One of the Jesus People: Alex Ling spends two months working in intercity missions
WORTHINGTON -- In uptown Chicago, there is an apartment building that serves as a Christian community.
Jesus People USA is a Covenant-affiliated group of 450 Christians. The individuals pool their money so that everyone is equal. To support the community financially, Jesus People has a coffee shop, a roofing supply company, a record company and also a printing company. It also does a lot of outreach programs, including two homeless shelters and a low-income housing program. The biggest event is the Cornerstone Music Festival that takes place every summer.
Alex Ling, 19, of Worthington, spent time this summer there volunteering his time to learn more about the mission field.
Ling is a student at Minnesota West Community and Technical College, Worthington campus, and a graduate of Worthington High School. He is also an active member of the First Covenant Church.
"I wanted to go somewhere intercity and learn about homelessness, because I would like to go into intercity ministry," Ling explained. "So I went there to see it firsthand. I got involved when I found them under the Covenant mission's page online, and my pastor had recommended it previously."
Ling left shortly after summer began and spent almost two months living in the community.
"It takes at least that long to get your bearings and get used to the community," he said.
Ling shared a dorm-style apartment with two roommates. The building is set for the single men living in the community, and there is also a place set aside for visiting youth groups.
"It was a decent-sized room, it was like living in a small apartment, and both my roommates were awesome," he said.
Once there, Ling was given a set of tasks to do around the community itself.
"The very first thing they have you do is the guys go on home crew, the girls are assigned to house crew. Home crew is basically doing the dishes, clean the dining room, the bathrooms and the main floor. You are basically the work force to keep the home clean," said Ling.
The upper levels of Jesus People are reserved for low-income seniors to rent, and another job was tearing up carpet or painting the walls before a new resident moved in. They also have daily devotions and Bible studies that participants are encouraged to attend.
Outside the community, Jesus People members reach out to the people in their individual field and minister to them. There are a bunch of smaller outreaches everywhere.
"I spent a day driving around Chicago in a truck picking up donations that were given to the Cornerstone Community outreach homeless shelter. We picked up a bunch of mattresses and carpets and stuff like that," Ling recalled.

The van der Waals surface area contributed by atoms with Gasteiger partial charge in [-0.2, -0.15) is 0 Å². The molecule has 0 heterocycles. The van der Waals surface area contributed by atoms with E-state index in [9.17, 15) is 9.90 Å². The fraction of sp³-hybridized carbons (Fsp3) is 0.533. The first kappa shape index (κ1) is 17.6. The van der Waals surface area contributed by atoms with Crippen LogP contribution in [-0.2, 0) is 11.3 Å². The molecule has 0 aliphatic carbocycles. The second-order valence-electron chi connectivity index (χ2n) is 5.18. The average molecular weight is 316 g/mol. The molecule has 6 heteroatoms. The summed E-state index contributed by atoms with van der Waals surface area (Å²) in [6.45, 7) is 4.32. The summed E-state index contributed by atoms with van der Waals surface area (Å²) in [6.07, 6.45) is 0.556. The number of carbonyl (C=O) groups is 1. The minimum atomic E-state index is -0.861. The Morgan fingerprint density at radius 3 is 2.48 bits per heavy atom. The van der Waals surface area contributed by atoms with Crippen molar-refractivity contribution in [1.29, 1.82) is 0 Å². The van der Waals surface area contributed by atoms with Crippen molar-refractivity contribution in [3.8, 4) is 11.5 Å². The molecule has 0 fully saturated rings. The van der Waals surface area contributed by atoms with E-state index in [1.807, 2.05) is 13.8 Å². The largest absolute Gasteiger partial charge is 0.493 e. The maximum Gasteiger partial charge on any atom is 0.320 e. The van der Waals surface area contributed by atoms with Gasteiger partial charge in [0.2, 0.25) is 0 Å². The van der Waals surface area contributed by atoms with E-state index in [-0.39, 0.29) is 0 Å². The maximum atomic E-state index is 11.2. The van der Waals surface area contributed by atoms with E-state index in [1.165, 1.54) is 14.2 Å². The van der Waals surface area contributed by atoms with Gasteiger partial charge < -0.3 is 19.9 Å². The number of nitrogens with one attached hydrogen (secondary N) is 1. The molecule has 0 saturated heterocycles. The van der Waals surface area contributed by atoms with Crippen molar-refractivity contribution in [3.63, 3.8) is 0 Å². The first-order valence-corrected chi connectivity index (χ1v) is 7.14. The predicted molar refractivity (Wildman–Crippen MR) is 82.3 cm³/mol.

He also did things outside the community to expand his exposure to different Christian efforts.
"I got together with a group of people that met every Saturday in downtown Chicago, and we would go and spend time with the homeless people. We'd bring food, and we'd have a Bible study. We would walk around, hang out with people, figure out how their day was going and pray with them if they wanted it. It was good to see their views on life and their situations," he said.
Because Jesus People is a Christian community, he said, the members are constantly challenging each other's religious views. Jesus People refers to its program as "church done different" because everyone lives together, so church lasts all week.
"It was different than anything else I had experienced here," he said. "It opened up my eyes to community living, and it also helped me to understand where homeless people are coming from far better than when I first got there."
One of the major events in which Ling got to participate was the Cornerstone Music Festival, which draws about 13,000 people each year. It is an annual event in Bushnell, Ill., this year from June 29 through July 4. It featured more than 500 bands that played all sorts of music.
During most of the Cornerstone Music Festival, Ling worked on the garbage truck.
"We went around and picked up all the trash, but we had a good crew," he said.
On nights off, he would walk around and see some of the bands and spend time with friends. Most of the people coming to the festival camped out in the empty field used for the event.
"It's more than just a music festival -- it's a Christian outreach event," he said.
During the festival, there are also different sports and games that are open to everyone.
For Ling, being part of Jesus People offered a variety of lessons and experiences.
"My favorite part was hanging out with the people in the community; it was like one big family. You get to know a group, and you get to hang out with them a lot because you live together. It was really interesting to see community living. It's a sense of family and knowing that someone is looking out for you," Ling said.
"The biggest surprise for me was that the community wasn't solely devoted to outreach. It wasn't a missionary camp; it was a community and a home for people, so a lot of the work to be done involved ministry within the community," he added. "You are constantly around the same people, and the biggest lesson is learning how to deal with people."
Ling hopes to continue gaining experience in intercity missions and to grow in his faith.
"I'm following wherever God leads. I went there to learn and I was greatly blessed by their ministry and by what they taught me."
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